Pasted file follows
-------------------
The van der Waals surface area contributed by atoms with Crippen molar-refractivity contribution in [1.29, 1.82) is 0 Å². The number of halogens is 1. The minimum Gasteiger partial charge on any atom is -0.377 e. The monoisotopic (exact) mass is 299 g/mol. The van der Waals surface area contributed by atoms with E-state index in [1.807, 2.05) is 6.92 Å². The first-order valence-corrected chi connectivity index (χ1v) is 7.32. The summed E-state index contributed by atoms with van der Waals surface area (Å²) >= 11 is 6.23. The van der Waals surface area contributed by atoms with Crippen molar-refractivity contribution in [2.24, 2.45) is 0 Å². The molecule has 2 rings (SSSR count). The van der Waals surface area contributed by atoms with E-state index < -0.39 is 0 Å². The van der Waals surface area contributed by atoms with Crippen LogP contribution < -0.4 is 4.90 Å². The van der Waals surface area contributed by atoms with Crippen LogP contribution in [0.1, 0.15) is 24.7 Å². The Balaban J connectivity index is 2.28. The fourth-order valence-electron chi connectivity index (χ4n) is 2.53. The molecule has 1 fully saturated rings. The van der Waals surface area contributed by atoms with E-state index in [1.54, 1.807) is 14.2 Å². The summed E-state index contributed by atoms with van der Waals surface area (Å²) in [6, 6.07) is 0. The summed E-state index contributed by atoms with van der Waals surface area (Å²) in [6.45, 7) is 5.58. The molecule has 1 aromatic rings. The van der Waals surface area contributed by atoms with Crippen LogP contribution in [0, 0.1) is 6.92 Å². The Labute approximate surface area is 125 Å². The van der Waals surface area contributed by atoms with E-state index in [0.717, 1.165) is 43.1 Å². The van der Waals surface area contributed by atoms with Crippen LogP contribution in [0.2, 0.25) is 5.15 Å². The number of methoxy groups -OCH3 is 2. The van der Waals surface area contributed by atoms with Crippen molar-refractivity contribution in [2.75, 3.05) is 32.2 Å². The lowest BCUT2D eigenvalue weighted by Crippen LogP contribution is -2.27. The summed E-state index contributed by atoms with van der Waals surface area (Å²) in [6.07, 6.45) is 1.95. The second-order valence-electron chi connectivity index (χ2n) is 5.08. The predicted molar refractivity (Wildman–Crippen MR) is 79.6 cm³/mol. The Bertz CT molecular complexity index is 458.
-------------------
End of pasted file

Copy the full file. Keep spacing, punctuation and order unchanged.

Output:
The van der Waals surface area contributed by atoms with Crippen molar-refractivity contribution in [1.29, 1.82) is 0 Å². The number of halogens is 1. The minimum Gasteiger partial charge on any atom is -0.377 e. The monoisotopic (exact) mass is 299 g/mol. The van der Waals surface area contributed by atoms with E-state index in [1.807, 2.05) is 6.92 Å². The first-order valence-corrected chi connectivity index (χ1v) is 7.32. The summed E-state index contributed by atoms with van der Waals surface area (Å²) >= 11 is 6.23. The van der Waals surface area contributed by atoms with Crippen molar-refractivity contribution in [2.24, 2.45) is 0 Å². The molecule has 2 rings (SSSR count). The van der Waals surface area contributed by atoms with E-state index < -0.39 is 0 Å². The van der Waals surface area contributed by atoms with Crippen LogP contribution < -0.4 is 4.90 Å². The van der Waals surface area contributed by atoms with Crippen LogP contribution in [0.1, 0.15) is 24.7 Å². The Balaban J connectivity index is 2.28. The fourth-order valence-electron chi connectivity index (χ4n) is 2.53. The molecule has 1 fully saturated rings. The van der Waals surface area contributed by atoms with E-state index in [1.54, 1.807) is 14.2 Å². The summed E-state index contributed by atoms with van der Waals surface area (Å²) in [6, 6.07) is 0. The summed E-state index contributed by atoms with van der Waals surface area (Å²) in [6.45, 7) is 5.58. The molecule has 1 aromatic rings. The van der Waals surface area contributed by atoms with Crippen LogP contribution in [0, 0.1) is 6.92 Å². The Labute approximate surface area is 125 Å². The van der Waals surface area contributed by atoms with E-state index in [0.717, 1.165) is 43.1 Å². The van der Waals surface area contributed by atoms with Crippen LogP contribution in [0.2, 0.25) is 5.15 Å². The number of methoxy groups -OCH3 is 2. The van der Waals surface area contributed by atoms with Crippen molar-refractivity contribution in [2.75, 3.05) is 32.2 Å². The lowest BCUT2D eigenvalue weighted by Crippen LogP contribution is -2.27. The summed E-state index contributed by atoms with van der Waals surface area (Å²) in [6.07, 6.45) is 1.95. The second-order valence-electron chi connectivity index (χ2n) is 5.08. The predicted molar refractivity (Wildman–Crippen MR) is 79.6 cm³/mol. The Bertz CT molecular complexity index is 458.